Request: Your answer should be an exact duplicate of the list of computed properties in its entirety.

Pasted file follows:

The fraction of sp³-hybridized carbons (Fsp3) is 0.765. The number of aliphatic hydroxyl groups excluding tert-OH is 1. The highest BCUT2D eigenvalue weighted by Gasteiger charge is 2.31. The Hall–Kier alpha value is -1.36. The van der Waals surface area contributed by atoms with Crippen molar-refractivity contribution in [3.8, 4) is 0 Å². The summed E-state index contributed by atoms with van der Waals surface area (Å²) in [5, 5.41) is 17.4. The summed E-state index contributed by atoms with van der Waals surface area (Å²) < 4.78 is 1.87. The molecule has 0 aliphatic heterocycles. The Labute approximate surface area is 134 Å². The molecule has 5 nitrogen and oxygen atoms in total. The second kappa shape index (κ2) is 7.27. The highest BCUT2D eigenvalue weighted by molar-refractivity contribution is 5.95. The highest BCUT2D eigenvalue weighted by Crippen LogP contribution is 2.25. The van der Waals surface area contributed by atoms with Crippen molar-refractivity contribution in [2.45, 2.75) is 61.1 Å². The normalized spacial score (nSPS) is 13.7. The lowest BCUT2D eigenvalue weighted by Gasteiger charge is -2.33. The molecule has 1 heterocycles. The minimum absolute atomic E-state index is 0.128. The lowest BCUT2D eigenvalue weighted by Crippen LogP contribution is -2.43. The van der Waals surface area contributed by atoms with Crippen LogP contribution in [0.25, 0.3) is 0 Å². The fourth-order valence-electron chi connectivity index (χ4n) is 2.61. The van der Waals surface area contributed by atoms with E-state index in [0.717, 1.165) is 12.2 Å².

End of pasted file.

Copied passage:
The fraction of sp³-hybridized carbons (Fsp3) is 0.765. The number of aliphatic hydroxyl groups excluding tert-OH is 1. The highest BCUT2D eigenvalue weighted by Gasteiger charge is 2.31. The Hall–Kier alpha value is -1.36. The van der Waals surface area contributed by atoms with Crippen molar-refractivity contribution in [3.8, 4) is 0 Å². The summed E-state index contributed by atoms with van der Waals surface area (Å²) in [5, 5.41) is 17.4. The summed E-state index contributed by atoms with van der Waals surface area (Å²) < 4.78 is 1.87. The molecule has 0 aliphatic heterocycles. The Labute approximate surface area is 134 Å². The molecule has 5 nitrogen and oxygen atoms in total. The second kappa shape index (κ2) is 7.27. The highest BCUT2D eigenvalue weighted by molar-refractivity contribution is 5.95. The highest BCUT2D eigenvalue weighted by Crippen LogP contribution is 2.25. The van der Waals surface area contributed by atoms with Crippen molar-refractivity contribution in [2.45, 2.75) is 61.1 Å². The normalized spacial score (nSPS) is 13.7. The lowest BCUT2D eigenvalue weighted by Gasteiger charge is -2.33. The molecule has 1 heterocycles. The minimum absolute atomic E-state index is 0.128. The lowest BCUT2D eigenvalue weighted by Crippen LogP contribution is -2.43. The van der Waals surface area contributed by atoms with Crippen LogP contribution in [0.25, 0.3) is 0 Å². The fourth-order valence-electron chi connectivity index (χ4n) is 2.61. The van der Waals surface area contributed by atoms with E-state index in [0.717, 1.165) is 12.2 Å².